Financial advisers who recommended clients switch their pensions into self-invested schemes heavily exposed to investments being marketed by embattled overseas property group Harlequin are legally liable for losses, the Financial Services Compensation Scheme confirmed.
In an update, the FSCS said it is now in a position to start compensating claimants for losses in the value of a range of esoteric investments held in Sipps, as well as compensating for lost pension growth and charges.
This will mean compensation being paid out in relation to failed adviser firms, drawing from the compensation scheme’s investment intermediation sub-class, which is funded by adviser levies.
The scheme said it will consider claims for investment losses resulting from the advice given by firms to switch to a Sipp exposed to three investment schemes: Harlequin Hotels and Resorts, Green Oil Plantations, and Sustainable Agroenergy.
FTAdviser revealed in January that the scheme is paying interim compensation for Sipp switching claims to compensate consumers for lost pension growth and charges taken from their Sipps, but at that time it was not paying out on investments losses.
It also said a review was still underway into whether advisers would have been liable for any losses sustained on the underlying properties. This was complicated by the fact the properties are based outside of the UK.
As with all investment claims, compensation is subject to the payout limit of £50,000.
The FSCS’ update added that it has been issuing decisions on Sipp related claims against IFAs that are no longer trading since September 2014, in relation to advice given to transfer funds from existing pension schemes to Sipps.
In many cases, the Sipp fund was then invested in non-standard asset classes, many of which have become illiquid.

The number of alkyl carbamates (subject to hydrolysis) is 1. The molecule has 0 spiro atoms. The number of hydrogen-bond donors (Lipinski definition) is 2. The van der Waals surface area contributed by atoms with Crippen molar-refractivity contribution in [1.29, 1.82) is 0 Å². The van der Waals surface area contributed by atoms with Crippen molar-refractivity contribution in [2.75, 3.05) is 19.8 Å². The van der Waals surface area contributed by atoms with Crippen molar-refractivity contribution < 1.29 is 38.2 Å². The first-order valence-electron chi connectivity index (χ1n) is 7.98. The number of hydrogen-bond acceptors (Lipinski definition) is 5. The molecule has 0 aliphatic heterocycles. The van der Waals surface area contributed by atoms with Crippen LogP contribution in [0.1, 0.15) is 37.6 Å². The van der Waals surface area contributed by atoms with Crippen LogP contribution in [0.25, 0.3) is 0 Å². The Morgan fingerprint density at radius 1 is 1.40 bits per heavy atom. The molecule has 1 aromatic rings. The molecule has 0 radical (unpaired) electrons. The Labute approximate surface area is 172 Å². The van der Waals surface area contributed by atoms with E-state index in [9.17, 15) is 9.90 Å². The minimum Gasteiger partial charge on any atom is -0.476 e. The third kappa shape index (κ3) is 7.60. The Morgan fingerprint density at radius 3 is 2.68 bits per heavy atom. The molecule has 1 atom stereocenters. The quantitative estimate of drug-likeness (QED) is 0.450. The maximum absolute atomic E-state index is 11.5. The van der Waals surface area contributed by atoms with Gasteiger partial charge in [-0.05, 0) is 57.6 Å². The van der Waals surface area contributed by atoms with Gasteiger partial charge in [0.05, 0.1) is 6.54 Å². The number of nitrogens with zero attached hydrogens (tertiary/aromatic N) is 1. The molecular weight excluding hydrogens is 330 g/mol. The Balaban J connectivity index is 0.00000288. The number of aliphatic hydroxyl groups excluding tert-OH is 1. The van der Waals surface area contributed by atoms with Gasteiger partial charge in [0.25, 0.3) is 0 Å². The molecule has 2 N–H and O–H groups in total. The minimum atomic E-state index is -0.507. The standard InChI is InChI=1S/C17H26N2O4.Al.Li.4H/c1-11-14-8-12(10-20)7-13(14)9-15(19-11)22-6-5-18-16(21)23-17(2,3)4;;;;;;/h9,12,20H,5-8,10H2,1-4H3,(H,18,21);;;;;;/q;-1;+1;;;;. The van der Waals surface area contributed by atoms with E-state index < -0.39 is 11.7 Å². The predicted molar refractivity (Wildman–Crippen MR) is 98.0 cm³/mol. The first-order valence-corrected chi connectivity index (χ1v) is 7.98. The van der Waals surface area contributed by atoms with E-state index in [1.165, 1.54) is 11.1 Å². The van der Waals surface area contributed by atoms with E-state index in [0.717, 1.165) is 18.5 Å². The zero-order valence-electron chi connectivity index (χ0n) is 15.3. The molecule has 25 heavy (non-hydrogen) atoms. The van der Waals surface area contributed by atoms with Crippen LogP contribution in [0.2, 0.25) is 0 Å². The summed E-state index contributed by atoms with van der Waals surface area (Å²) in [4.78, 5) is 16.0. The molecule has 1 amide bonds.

Harlequin’s UK sales arm has been placed into liquidation, though this is separate from the offshore property development arm Harlequin Hotels and Properties. Projects have been beset by delays and there have been legal wrangles with customers wanting their investment returned.
Three directors were jailed for their part in a £23m biofuel fraud related to Sustainable Agroenergy. The Serious Fraud Office’s criminal investigation focused on the selling and promotion of investment products based on “green biofuel” Jatropha tree plantations in Cambodia.
FTAdviser also previously revealed the compensation scheme was valuing investments held in Harlequin at 100 per cent for the purposes of compensation, though this was being challenged.
Law firm Regulatory Legal said it wants to persuade the FSCS to instead use a valuation figures applied by the Sipp administrators. These valuations are often lower, and in some cases close to zero, which would increase the potential compensation due.
In July last year, for example, FTAdviser found that the Lifetime Sipp Company wrote to investors telling them that the value of their investments has been written down to a nominal £1.
The FSCS said in a statement it is now “satisfied” that advisers “may be legally liable” for losses on these investments.